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In a wide-ranging online discussion, MIT IDE Director Erik Brynjolfsson and O’Reilly Media Founder and CEO, Tim O’Reilly, fielded questions about the future of work, automation and education, and how the Inclusive Innovation Competition can play a part in addressing these critical digital economy concerns.

 

During the one-hour Twitter chat on April 13, Brynjolfsson said that new skills, business models and interaction with machines are required in order for the workforce to keep pace with the huge transformations taking place. The Inclusive Innovation Competition (IIC) was created to allow mid- and base-level income earners to access and share in bounty of The Second Machine Age (#2MA ) and the digital era, he said.

 

The IIC is seeking Inclusive Innovators — technology optimists who believe technology can enhance the well-being of all — that have harnessed the modern toolkit of innovation to improve the #FutureofWork. The IIC will recognize and reward organizations that can demonstrate clear and compelling solutions and set standards of achievement.

 

Education, appropriate tax credits and Inclusive Innovation can lead to shared prosperity, Brynjolfsson said. In response to a question, he said that some basic income plan may need to emerge in the U.S., but not in the near-term: “I give basic income high odds by 2040 in the U.S., low odds by 2020.”

 

O’Reilly, one of the competition judges, sees technology replacing some white-collar jobs, not just manual jobs. Nevertheless, he doesn’t think employment changes are “either linear or exponential. It is far more complex. Some jobs will disappear completely and quickly, while new jobs — as in healthcare, for example — will explode on the scene. As with all wicked problems,” O’Reilly said, “there is no one with a magic wand. We all have to step up!”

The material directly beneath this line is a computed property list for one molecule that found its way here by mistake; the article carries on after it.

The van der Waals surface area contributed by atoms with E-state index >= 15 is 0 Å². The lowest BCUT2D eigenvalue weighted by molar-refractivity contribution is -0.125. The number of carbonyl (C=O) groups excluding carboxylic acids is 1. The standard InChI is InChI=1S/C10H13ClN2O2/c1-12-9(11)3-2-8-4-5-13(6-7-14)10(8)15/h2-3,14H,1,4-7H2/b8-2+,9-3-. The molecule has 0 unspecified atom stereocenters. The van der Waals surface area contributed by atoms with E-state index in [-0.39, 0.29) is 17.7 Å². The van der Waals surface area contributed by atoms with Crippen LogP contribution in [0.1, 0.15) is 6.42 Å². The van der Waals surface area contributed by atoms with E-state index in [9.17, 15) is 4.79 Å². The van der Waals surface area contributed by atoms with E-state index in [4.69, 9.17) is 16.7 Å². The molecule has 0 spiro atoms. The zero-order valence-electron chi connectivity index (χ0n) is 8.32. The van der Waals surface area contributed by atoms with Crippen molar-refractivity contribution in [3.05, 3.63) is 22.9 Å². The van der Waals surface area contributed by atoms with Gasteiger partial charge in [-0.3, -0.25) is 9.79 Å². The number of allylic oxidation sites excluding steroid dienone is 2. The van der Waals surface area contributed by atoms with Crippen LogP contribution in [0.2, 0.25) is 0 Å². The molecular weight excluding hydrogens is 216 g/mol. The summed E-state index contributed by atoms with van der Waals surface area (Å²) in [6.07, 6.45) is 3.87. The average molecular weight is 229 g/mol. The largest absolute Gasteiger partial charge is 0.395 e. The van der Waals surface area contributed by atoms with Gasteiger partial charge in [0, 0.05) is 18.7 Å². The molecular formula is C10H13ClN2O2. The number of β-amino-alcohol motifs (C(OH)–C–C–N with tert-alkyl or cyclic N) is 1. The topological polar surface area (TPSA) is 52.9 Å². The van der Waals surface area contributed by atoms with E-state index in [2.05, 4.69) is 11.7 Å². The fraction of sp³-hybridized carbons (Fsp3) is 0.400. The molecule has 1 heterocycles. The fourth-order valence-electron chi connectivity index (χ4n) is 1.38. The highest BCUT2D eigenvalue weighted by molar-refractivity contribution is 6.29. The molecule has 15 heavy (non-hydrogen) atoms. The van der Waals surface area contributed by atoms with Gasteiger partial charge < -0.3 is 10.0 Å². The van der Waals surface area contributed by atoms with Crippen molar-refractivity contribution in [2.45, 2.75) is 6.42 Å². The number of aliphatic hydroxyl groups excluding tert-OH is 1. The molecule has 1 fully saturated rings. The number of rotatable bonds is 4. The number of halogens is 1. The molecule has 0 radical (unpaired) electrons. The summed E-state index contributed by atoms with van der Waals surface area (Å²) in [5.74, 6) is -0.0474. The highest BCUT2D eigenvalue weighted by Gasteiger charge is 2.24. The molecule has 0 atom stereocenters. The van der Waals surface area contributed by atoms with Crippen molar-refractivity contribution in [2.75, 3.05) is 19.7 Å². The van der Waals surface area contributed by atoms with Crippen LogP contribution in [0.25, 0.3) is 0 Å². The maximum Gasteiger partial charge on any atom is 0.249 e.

The full Storify presentation of the event can be found here.

 

Among other highlights of the chat:

  • Training costs will be the combined responsibility of employees, firms and government. Employees may pay for more general skills, and firms for more job-specific training, Brynjolfsson said. Education has to be re-invented “to focus more on creativity and interpersonal skills, not just facts and instruction.”
  • We need to correct the imbalance between employment supply and demand. For instance, “5 million ICT jobs are open today. More effective matching of qualified people with open opportunities,” is an important requirement, Brynjolfsson said. Matching is one of the four categories of the IIC.
  • As pointed out in The Second Machine Age, and in this TedTalk, Brynjolfsson believes that to create economic opportunity for all, humans must work together with machines. Humans + Machines is another category of the IIC.
  • New Models to help business and society adapt, as well as new employment Skills are necessary as work evolves. Firms like General Assembly (@GA) and BioBuilder (@SystemsSally), which were represented at the IIC’s recent showcase, are already developing new ways to teach digital skills (and access relevant jobs). New Models and Skills are also categories of the IIC.

 

For more on @MIT_IIC categories, see http://bit.ly/23BQQtn andhttp://bit.ly/1UZ6sFG

Also see this blog and others on Medium here.

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